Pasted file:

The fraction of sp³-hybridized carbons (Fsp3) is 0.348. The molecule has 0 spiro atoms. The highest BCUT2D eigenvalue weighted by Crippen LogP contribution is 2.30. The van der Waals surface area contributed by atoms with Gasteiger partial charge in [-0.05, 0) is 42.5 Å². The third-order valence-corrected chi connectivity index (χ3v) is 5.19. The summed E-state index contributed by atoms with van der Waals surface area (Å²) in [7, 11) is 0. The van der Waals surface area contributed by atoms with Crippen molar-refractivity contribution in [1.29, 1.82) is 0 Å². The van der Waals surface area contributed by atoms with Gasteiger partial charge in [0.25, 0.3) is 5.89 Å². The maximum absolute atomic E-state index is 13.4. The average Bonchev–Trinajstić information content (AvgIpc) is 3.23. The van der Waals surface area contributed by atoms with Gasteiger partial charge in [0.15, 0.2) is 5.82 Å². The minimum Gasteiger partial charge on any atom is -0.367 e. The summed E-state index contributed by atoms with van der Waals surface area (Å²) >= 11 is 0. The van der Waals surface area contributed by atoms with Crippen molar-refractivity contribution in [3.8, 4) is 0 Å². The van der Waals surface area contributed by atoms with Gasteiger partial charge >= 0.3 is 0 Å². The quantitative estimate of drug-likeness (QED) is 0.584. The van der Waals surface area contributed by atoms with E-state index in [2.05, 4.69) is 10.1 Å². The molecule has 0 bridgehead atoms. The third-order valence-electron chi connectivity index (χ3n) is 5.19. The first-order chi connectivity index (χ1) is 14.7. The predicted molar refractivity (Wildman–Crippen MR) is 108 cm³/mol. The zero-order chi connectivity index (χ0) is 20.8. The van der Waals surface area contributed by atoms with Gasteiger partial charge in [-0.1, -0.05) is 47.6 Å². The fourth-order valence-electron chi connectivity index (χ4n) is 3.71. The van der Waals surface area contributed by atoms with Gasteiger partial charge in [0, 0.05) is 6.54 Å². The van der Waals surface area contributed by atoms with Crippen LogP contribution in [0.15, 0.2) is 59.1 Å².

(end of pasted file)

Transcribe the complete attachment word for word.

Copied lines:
The fraction of sp³-hybridized carbons (Fsp3) is 0.348. The molecule has 0 spiro atoms. The highest BCUT2D eigenvalue weighted by Crippen LogP contribution is 2.30. The van der Waals surface area contributed by atoms with Gasteiger partial charge in [-0.05, 0) is 42.5 Å². The third-order valence-corrected chi connectivity index (χ3v) is 5.19. The summed E-state index contributed by atoms with van der Waals surface area (Å²) in [7, 11) is 0. The van der Waals surface area contributed by atoms with Crippen molar-refractivity contribution in [1.29, 1.82) is 0 Å². The van der Waals surface area contributed by atoms with Gasteiger partial charge in [0.25, 0.3) is 5.89 Å². The maximum absolute atomic E-state index is 13.4. The average Bonchev–Trinajstić information content (AvgIpc) is 3.23. The van der Waals surface area contributed by atoms with Gasteiger partial charge in [0.15, 0.2) is 5.82 Å². The minimum Gasteiger partial charge on any atom is -0.367 e. The summed E-state index contributed by atoms with van der Waals surface area (Å²) >= 11 is 0. The van der Waals surface area contributed by atoms with Crippen molar-refractivity contribution in [3.8, 4) is 0 Å². The van der Waals surface area contributed by atoms with Gasteiger partial charge >= 0.3 is 0 Å². The quantitative estimate of drug-likeness (QED) is 0.584. The van der Waals surface area contributed by atoms with E-state index in [2.05, 4.69) is 10.1 Å². The molecule has 0 bridgehead atoms. The third-order valence-electron chi connectivity index (χ3n) is 5.19. The first-order chi connectivity index (χ1) is 14.7. The predicted molar refractivity (Wildman–Crippen MR) is 108 cm³/mol. The zero-order chi connectivity index (χ0) is 20.8. The van der Waals surface area contributed by atoms with Gasteiger partial charge in [-0.1, -0.05) is 47.6 Å². The fourth-order valence-electron chi connectivity index (χ4n) is 3.71. The van der Waals surface area contributed by atoms with Gasteiger partial charge in [0, 0.05) is 6.54 Å². The van der Waals surface area contributed by atoms with Crippen LogP contribution in [0.15, 0.2) is 59.1 Å².